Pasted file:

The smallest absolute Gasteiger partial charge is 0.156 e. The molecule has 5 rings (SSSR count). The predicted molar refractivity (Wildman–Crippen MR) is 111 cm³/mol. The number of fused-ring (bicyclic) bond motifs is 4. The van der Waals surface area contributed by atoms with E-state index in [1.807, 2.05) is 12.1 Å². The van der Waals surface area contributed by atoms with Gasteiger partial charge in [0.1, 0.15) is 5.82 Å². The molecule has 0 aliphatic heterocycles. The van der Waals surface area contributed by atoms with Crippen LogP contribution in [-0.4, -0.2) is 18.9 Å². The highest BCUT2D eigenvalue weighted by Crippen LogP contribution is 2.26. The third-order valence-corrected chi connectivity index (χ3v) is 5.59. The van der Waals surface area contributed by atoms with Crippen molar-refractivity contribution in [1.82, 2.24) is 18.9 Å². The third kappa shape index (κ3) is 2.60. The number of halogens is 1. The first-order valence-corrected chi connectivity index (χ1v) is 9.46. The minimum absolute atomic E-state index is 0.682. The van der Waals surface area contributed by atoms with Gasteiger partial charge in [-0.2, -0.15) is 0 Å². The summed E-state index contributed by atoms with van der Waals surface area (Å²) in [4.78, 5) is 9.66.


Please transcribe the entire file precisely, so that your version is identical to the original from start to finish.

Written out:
The smallest absolute Gasteiger partial charge is 0.156 e. The molecule has 5 rings (SSSR count). The predicted molar refractivity (Wildman–Crippen MR) is 111 cm³/mol. The number of fused-ring (bicyclic) bond motifs is 4. The van der Waals surface area contributed by atoms with E-state index in [1.807, 2.05) is 12.1 Å². The van der Waals surface area contributed by atoms with Gasteiger partial charge in [0.1, 0.15) is 5.82 Å². The molecule has 0 aliphatic heterocycles. The van der Waals surface area contributed by atoms with Crippen LogP contribution in [-0.4, -0.2) is 18.9 Å². The highest BCUT2D eigenvalue weighted by Crippen LogP contribution is 2.26. The third-order valence-corrected chi connectivity index (χ3v) is 5.59. The van der Waals surface area contributed by atoms with Crippen molar-refractivity contribution in [1.82, 2.24) is 18.9 Å². The third kappa shape index (κ3) is 2.60. The number of halogens is 1. The first-order valence-corrected chi connectivity index (χ1v) is 9.46. The minimum absolute atomic E-state index is 0.682. The van der Waals surface area contributed by atoms with Gasteiger partial charge in [-0.2, -0.15) is 0 Å². The summed E-state index contributed by atoms with van der Waals surface area (Å²) in [4.78, 5) is 9.66.